After Jeremy Ross had seemingly fumbled Sunday's game away late in the fourth quarter, the Detroit Lions were desperately looking for a big play from the defense to hold the Carolina Panthers within two scores. On the very next play, Devin Taylor and Ndamukong Suh combined for a big sack of Cam Newton, pushing the Panthers out of field goal range. However, Taylor was flagged for tripping on the play, and the Panthers added an easy field goal four plays later, putting the game out of reach for the Lions.
Let's take a look at the rulebook and break down whether the right call was made.
Here's what it says verbatim in the NFL rulebook:
Article 8: Tripping by Defensive Player. A defensive player is prohibited from tripping an opponent, including the runner.
Hmmmm... not much detail there. Got anything else, rulebook?
Penalty: For tripping by the defense: Loss of 10 yards and an automatic first down.
Okay, I guess one sentence with no description as to what is and what is not a trip will have to do. Apparently tripping is a black and white rule with no gray area. We'll see about that.
Here's the play:
Slowed down, it is pretty clear Taylor extends his foot more than a normal step in order to get a piece of Newton. He reaches out with that left foot and causes Newton to stumble and eventually be tackled by Suh. But there's something else going on in this play.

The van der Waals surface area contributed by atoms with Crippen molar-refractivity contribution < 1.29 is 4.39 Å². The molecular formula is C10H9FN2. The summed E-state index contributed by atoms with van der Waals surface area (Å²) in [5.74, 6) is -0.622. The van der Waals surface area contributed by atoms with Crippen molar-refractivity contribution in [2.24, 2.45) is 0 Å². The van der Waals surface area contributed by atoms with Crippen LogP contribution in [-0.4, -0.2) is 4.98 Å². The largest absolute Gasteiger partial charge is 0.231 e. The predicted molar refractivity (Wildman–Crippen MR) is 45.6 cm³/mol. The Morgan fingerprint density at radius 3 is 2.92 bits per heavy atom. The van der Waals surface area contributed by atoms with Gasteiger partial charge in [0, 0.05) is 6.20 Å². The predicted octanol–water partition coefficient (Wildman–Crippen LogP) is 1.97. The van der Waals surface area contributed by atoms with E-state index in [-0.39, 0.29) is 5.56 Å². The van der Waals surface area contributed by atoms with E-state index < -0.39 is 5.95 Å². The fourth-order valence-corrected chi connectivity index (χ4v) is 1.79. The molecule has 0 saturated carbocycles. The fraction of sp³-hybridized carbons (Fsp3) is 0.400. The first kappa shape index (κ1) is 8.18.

Those of you who hold grudges against officials for long periods of time (like I do) may remember that Suh was called for the exact same thing last season against Green Bay. What did that one look like?
It's hard to tell if Suh reaches his foot out from this angle, but, trust me, he does. The reason I chose this angle was to illustrate why Suh tries to trip Aaron Rodgers. It's because he's clearly being held by the offensive lineman and has no other option but to reach his foot out to make a play.
So was Taylor being held?
Uh... yeah. The lineman has a firm grasp on Taylor's shoulder pads, disabling him from turning and running with Newton. His only chance to take him down is to stretch his body as far as possible as Newton runs by him, resulting in a trip.
Verdict: Devin Taylor was correctly called for a tripping penalty. However, there should have been a holding penalty on the Panthers, resulting in offsetting penalties and a repeat of the down.
If the correct call would have been made, it's unlikely it would have changed the outcome of the game. Carolina still would have had the ball deep in Detroit territory and most likely would have added a field goal anyway. But this call gets at a part of the rulebook that could use some altering. A trip shouldn't be a black and white issue. How can the defender be blamed when holding was the direct cause of the trip? I'm not saying the NFL should allow tripping if the defense is being held, but the refs need to be cognizant as to why these defenders are doing it. But, as we all know, it's hard out there for a defensive player.